, ,

Local governments rely on referendums despite changes to Wisconsin shared revenue law 

The state Legislature updated the shared revenue formula last year, but some local governments need more help

The front of Oregon Village Hall
Oregon Village Hall. Photo courtesy of the Village of Oregon

When the Wisconsin Legislature passed an update to the state’s shared revenue system last year, lawmakers heralded it as a way to reduce a state funding gap between rural and urban communities and a lifeline to help communities make ends meet.

A year later, local leaders from municipalities across the state say the changes helped but fell short of solving their budgetary challenges.

Some are turning to operational referendums to raise the local property tax levy just to maintain the services they currently provide. If they fail, it could mean scaling back social services, road maintenance and public safety offerings, among other cuts. 

Stay informed on the latest news

Sign up for WPR’s email newsletter.

This field is for validation purposes and should be left unchanged.

The village of Oregon, just south of Madison, is in the process of planning a potential referendum for next spring.

Village Administrator Martin Shanks told WPR’s “Wisconsin Today” that the new shared revenue law helped make up for what they lost out on over the previous 20 years under the old system, but that’s not enough to keep up with the rising costs of services. 

“The pandemic and then the inflationary environment after that really broke the backs for all these communities,” Shanks said. “We just cannot keep up with the expense of just maintaining what we’re currently doing.”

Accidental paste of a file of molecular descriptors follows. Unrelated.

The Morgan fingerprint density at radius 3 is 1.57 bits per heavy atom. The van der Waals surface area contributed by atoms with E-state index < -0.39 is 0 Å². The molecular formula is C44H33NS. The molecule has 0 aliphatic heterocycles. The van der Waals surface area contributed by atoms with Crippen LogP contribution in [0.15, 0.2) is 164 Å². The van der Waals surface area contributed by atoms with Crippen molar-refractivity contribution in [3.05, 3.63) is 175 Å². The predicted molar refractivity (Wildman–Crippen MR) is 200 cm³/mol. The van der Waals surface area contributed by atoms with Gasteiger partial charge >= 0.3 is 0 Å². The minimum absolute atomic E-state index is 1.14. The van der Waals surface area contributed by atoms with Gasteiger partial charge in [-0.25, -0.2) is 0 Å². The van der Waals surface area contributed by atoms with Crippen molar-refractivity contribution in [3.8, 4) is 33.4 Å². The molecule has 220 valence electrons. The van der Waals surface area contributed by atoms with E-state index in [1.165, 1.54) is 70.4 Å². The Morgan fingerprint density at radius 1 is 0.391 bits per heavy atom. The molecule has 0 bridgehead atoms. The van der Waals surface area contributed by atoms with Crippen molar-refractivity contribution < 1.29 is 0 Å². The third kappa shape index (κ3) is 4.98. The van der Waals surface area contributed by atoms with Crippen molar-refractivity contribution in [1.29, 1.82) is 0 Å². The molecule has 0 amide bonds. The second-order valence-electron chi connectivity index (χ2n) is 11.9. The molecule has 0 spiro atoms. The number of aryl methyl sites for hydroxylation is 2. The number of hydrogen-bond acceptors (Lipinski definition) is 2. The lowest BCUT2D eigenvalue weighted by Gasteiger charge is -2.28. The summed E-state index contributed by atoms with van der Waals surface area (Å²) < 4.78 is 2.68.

Oregon’s ability to increase the property tax absent a referendum is limited to the value of new construction in the community each year. Shanks said most of their growth is residential. More residents means more demand for local services.

The village might see a 1 to 3 percent increase on its property tax levy, Shanks said, while facing 5 to 10 percent inflation on its costs. 

“I think the way that the law is currently written, I don’t think that that’s a tenable future for any local government in terms of actual sustainability,” he said. “I think you can look at the school districts as a model for where local governments are headed. You’re going to have to keep going back to referendum periodically in order to continue to support your existing services.”

When voters say ‘no’

Other municipalities have already tried an operational referendum and failed.

Up in Forest County near the Michigan border, voters in April overwhelmingly rejected a county referendum, with 70 percent of voters opposing the tax levy increase.

Forest County Board Chair Ron Skallerud told “Wisconsin Today” their only option to balance the budget now is to reduce services to keep up with costs.

“The first thing we’re doing with all of our department heads is giving them their historical budgets and basically doing zero sum funding, saying everything’s going to be zeroed out,” Skallerud said. “Every line item you’re going to have to justify, every dollar you’re asking for. And then, as a county board, we’re going to determine: Is that a necessity or not?”

The county of just over 9,000 full-time residents faces some unique challenges. Skallerud said the majority of land in the county belongs to the U.S. Forest Service or tribal nations, so only about 17 percent of the land generates property taxes for the county.

The Forest Service provides some funding to the county, but Skallerud said it’s less than what the county could generate in property taxes on that area, all while the county still provides its services to that land.

The financial gap led them to the referendum to try to maintain their current levels of operation. But even with cuts coming in this budget cycle, the county board chair is concerned that continued inflation will require them to make additional reductions every year.

The county is limited in how often it can go to referendum to ask voters again for more funding. But Skallerud is optimistic that a county as small as his will benefit more and more from the updated shared revenue program over time, even if it doesn’t solve the entire problem.

Related Stories